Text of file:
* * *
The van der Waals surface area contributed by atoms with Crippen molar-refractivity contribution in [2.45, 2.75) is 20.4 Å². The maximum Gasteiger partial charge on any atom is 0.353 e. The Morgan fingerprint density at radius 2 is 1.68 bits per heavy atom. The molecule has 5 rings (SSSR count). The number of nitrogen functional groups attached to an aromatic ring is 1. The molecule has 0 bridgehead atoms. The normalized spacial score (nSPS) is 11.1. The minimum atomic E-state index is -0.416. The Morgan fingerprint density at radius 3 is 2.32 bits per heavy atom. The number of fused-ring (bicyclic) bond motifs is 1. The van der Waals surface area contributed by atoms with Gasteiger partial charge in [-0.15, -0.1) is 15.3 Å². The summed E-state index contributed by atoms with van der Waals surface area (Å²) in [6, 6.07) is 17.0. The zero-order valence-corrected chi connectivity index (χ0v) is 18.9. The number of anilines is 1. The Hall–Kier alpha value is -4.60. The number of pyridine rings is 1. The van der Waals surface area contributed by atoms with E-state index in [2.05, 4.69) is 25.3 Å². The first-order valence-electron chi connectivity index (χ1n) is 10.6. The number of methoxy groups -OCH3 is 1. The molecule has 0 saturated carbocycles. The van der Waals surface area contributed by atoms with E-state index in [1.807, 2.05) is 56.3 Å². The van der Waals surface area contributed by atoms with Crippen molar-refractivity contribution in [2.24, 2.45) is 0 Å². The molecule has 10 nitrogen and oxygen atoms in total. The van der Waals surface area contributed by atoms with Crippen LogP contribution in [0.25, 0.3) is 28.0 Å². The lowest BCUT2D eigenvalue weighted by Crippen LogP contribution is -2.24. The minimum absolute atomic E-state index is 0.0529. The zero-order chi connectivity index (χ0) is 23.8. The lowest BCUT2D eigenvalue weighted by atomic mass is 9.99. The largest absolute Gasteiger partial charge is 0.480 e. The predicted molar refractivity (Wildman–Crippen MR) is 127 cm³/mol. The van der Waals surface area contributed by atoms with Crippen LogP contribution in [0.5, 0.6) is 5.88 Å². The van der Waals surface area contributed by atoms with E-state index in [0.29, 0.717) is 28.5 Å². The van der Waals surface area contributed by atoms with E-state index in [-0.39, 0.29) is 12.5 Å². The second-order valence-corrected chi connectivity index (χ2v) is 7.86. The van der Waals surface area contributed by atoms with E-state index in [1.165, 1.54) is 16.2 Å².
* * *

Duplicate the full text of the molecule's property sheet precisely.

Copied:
The van der Waals surface area contributed by atoms with Crippen molar-refractivity contribution in [2.45, 2.75) is 20.4 Å². The maximum Gasteiger partial charge on any atom is 0.353 e. The Morgan fingerprint density at radius 2 is 1.68 bits per heavy atom. The molecule has 5 rings (SSSR count). The number of nitrogen functional groups attached to an aromatic ring is 1. The molecule has 0 bridgehead atoms. The normalized spacial score (nSPS) is 11.1. The minimum atomic E-state index is -0.416. The Morgan fingerprint density at radius 3 is 2.32 bits per heavy atom. The number of fused-ring (bicyclic) bond motifs is 1. The van der Waals surface area contributed by atoms with Gasteiger partial charge in [-0.15, -0.1) is 15.3 Å². The summed E-state index contributed by atoms with van der Waals surface area (Å²) in [6, 6.07) is 17.0. The zero-order valence-corrected chi connectivity index (χ0v) is 18.9. The number of anilines is 1. The Hall–Kier alpha value is -4.60. The number of pyridine rings is 1. The van der Waals surface area contributed by atoms with E-state index in [2.05, 4.69) is 25.3 Å². The first-order valence-electron chi connectivity index (χ1n) is 10.6. The number of methoxy groups -OCH3 is 1. The molecule has 0 saturated carbocycles. The van der Waals surface area contributed by atoms with E-state index in [1.807, 2.05) is 56.3 Å². The van der Waals surface area contributed by atoms with Crippen molar-refractivity contribution in [2.24, 2.45) is 0 Å². The molecule has 10 nitrogen and oxygen atoms in total. The van der Waals surface area contributed by atoms with Crippen LogP contribution in [0.25, 0.3) is 28.0 Å². The lowest BCUT2D eigenvalue weighted by Crippen LogP contribution is -2.24. The minimum absolute atomic E-state index is 0.0529. The zero-order chi connectivity index (χ0) is 23.8. The lowest BCUT2D eigenvalue weighted by atomic mass is 9.99. The largest absolute Gasteiger partial charge is 0.480 e. The predicted molar refractivity (Wildman–Crippen MR) is 127 cm³/mol. The van der Waals surface area contributed by atoms with Crippen LogP contribution in [0.5, 0.6) is 5.88 Å². The van der Waals surface area contributed by atoms with E-state index in [0.29, 0.717) is 28.5 Å². The van der Waals surface area contributed by atoms with E-state index in [-0.39, 0.29) is 12.5 Å². The second-order valence-corrected chi connectivity index (χ2v) is 7.86. The van der Waals surface area contributed by atoms with E-state index in [1.165, 1.54) is 16.2 Å².